Force (F), weight (W) 
pound  kilopond  poundforce  kilopond  poundal  dyne  sthène  newton 
Pressure (p)  pound per square inch  technical atmosphere  poundforce per square inch  atmosphere  poundal per square foot  barye  pieze  pascal 
In the "engineering" systems (middle column), the weight of the mass unit (poundmass) on Earth's surface is approximately equal to the force unit (poundforce). This is convenient because one pound mass exerts one pound force due to gravity. Note, however, unlike the other systems the force unit is not equal to the mass unit multiplied by the acceleration unit^{[12]}—the use of Newton's Second Law, F = m ⋅ a, requires another factor, g_{c}, usually taken to be 32.174049 (lb⋅ft)/(lbf⋅s^{2}). "Absolute" systems are coherent systems of units: by using the slug as the unit of mass, the "gravitational" FPS system (left column) avoids the need for such a constant. The SI is an "absolute" metric system with kilogram and meter as base units.
See also
 Footpound (energy)
 Tonforce
 Kip (unit)
 Mass in general relativity
 Mass in special relativity
 Mass versus weight for the difference between the two physical properties
 Newton
 Poundal
 Pounds per square inch, a unit of pressure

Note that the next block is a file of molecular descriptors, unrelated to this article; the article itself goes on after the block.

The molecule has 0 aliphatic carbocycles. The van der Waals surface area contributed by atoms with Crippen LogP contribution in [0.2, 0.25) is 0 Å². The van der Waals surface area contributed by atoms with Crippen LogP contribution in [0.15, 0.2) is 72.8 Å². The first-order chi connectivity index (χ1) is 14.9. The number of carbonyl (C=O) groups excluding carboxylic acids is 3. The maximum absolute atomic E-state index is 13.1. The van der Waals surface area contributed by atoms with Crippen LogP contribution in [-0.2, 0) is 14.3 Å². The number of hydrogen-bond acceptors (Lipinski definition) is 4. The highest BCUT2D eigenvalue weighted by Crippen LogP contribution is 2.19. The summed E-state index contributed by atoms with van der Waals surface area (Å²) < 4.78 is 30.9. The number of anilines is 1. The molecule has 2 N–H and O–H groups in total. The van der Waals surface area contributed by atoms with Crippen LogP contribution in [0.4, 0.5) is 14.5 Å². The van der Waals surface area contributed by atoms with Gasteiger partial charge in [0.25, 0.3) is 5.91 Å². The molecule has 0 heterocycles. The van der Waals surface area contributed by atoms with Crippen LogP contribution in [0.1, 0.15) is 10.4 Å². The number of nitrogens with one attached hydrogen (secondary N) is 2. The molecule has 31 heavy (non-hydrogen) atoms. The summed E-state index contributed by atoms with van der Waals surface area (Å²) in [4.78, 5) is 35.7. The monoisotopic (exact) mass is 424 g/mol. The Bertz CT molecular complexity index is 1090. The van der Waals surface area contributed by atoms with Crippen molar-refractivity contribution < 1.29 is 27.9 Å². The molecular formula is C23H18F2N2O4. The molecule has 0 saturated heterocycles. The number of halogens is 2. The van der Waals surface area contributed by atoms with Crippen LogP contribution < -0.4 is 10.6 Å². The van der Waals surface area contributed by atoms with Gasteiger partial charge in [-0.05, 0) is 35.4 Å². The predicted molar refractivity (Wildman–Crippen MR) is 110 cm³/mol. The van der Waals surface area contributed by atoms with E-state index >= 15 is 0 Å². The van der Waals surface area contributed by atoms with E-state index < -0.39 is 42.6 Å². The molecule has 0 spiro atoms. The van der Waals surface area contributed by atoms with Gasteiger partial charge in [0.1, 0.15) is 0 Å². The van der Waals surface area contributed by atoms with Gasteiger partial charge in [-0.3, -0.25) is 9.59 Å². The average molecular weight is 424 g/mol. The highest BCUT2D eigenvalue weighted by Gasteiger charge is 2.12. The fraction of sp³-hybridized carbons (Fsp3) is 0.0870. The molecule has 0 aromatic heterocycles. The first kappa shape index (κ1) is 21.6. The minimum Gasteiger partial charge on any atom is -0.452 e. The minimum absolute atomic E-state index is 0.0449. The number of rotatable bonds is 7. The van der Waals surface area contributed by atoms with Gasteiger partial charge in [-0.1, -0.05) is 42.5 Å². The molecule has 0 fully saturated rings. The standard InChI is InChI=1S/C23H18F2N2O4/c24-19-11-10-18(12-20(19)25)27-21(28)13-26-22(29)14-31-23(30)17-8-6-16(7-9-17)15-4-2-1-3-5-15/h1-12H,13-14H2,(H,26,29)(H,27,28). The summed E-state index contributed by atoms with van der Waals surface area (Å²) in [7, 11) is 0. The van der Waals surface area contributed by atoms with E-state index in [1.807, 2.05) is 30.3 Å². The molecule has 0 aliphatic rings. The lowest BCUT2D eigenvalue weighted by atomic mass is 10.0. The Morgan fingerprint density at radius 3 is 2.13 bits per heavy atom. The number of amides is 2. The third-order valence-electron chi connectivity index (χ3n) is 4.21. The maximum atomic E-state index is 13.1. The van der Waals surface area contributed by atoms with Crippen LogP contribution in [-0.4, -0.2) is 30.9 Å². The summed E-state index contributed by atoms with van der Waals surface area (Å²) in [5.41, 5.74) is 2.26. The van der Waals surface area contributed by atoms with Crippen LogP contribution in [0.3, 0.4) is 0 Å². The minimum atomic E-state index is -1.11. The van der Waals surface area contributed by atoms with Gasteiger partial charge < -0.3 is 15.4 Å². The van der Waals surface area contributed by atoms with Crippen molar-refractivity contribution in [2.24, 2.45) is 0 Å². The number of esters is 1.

Notes
 ^ IEEE Standard Letter Symbols for Units of Measurement (SI Units, Customary InchPound Units, and Certain Other Units), IEEE Std 260.1™2004 (Revision of IEEE Std 260.11993)
 ^ Fletcher, Leroy S.; Shoup, Terry E. (1978), Introduction to Engineering, PrenticeHall, ISBN 9780135018583, LCCN 77024142.^{:257}
 ^ "Mass and Weight". engineeringtoolbox.com.
 ^ Acceleration due to gravity varies over the surface of the Earth, generally increasing from about 9.78 m/s^{2} (32.1 ft/s^{2}) at the equator to about 9.83 m/s^{2} (32.3 ft/s^{2}) at the poles.
 ^ BS 350 : Part 1: 1974 Conversion factors and tables, Part 1. Basis of tables. Conversion factors. British Standards Institution. 1974. p. 43.
 ^ In 1901 the third CGPM declared (second resolution) that:
The value adopted in the International Service of Weights and Measures for the standard acceleration due to Earth's gravity is , value already stated in the laws of some countries. 980.665 cm/s^{2}
This value was the conventional reference for calculating the kilogramforce, a unit of force whose use has been deprecated since the introduction of SI.
 ^ Barry N. Taylor, Guide for the Use of the International System of Units (SI), 1995, NIST Special Publication 811, Appendix B note 24
 ^ The international avoirdupois pound is defined to be exactly 59237 kg. 0.453
 ^ IEEE Std 260.1™2004, IEEE Standard Letter Symbols for Units of Measurement (SI Units, Customary InchPound Units, and Certain Other Units)
 ^ Comings, E. W. (1940). "English Engineering Units and Their Dimensions". Industrial & Engineering Chemistry. 32 (7): 984–987. doi:10.1021/ie50367a028.
 ^ Klinkenberg, Adrian (1969). "The American Engineering System of Units and Its Dimensional Constant g_{c}". Industrial & Engineering Chemistry. 61 (4): 53–59. doi:10.1021/ie50712a010.
 ^ The acceleration unit is the distance unit divided by the time unit squared.
References
 Obert, Edward F., “THERMODYNAMICS”, D.J. Leggett Book Company Inc., New York 1948; Chapter I, Survey of Dimensions and Units, pages 124.